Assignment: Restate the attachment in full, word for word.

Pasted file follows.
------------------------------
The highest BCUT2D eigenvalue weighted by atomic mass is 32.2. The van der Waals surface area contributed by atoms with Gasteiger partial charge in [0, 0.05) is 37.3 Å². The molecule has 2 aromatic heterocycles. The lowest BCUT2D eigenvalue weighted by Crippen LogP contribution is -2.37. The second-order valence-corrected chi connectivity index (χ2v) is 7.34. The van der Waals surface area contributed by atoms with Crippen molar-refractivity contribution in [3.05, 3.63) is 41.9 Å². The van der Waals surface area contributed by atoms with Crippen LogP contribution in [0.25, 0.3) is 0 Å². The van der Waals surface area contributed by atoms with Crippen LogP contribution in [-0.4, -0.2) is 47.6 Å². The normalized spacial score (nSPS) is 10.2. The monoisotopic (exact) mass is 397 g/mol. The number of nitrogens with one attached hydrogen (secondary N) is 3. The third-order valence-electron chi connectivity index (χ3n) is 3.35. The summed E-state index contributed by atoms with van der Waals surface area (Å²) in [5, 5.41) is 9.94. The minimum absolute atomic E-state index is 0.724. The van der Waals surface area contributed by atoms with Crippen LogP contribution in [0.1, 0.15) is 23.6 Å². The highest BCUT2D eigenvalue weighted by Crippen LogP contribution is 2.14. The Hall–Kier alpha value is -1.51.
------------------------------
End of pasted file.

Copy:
The highest BCUT2D eigenvalue weighted by atomic mass is 32.2. The van der Waals surface area contributed by atoms with Gasteiger partial charge in [0, 0.05) is 37.3 Å². The molecule has 2 aromatic heterocycles. The lowest BCUT2D eigenvalue weighted by Crippen LogP contribution is -2.37. The second-order valence-corrected chi connectivity index (χ2v) is 7.34. The van der Waals surface area contributed by atoms with Crippen molar-refractivity contribution in [3.05, 3.63) is 41.9 Å². The van der Waals surface area contributed by atoms with Crippen LogP contribution in [0.25, 0.3) is 0 Å². The van der Waals surface area contributed by atoms with Crippen LogP contribution in [-0.4, -0.2) is 47.6 Å². The normalized spacial score (nSPS) is 10.2. The monoisotopic (exact) mass is 397 g/mol. The number of nitrogens with one attached hydrogen (secondary N) is 3. The third-order valence-electron chi connectivity index (χ3n) is 3.35. The summed E-state index contributed by atoms with van der Waals surface area (Å²) in [5, 5.41) is 9.94. The minimum absolute atomic E-state index is 0.724. The van der Waals surface area contributed by atoms with Crippen LogP contribution in [0.1, 0.15) is 23.6 Å². The highest BCUT2D eigenvalue weighted by Crippen LogP contribution is 2.14. The Hall–Kier alpha value is -1.51.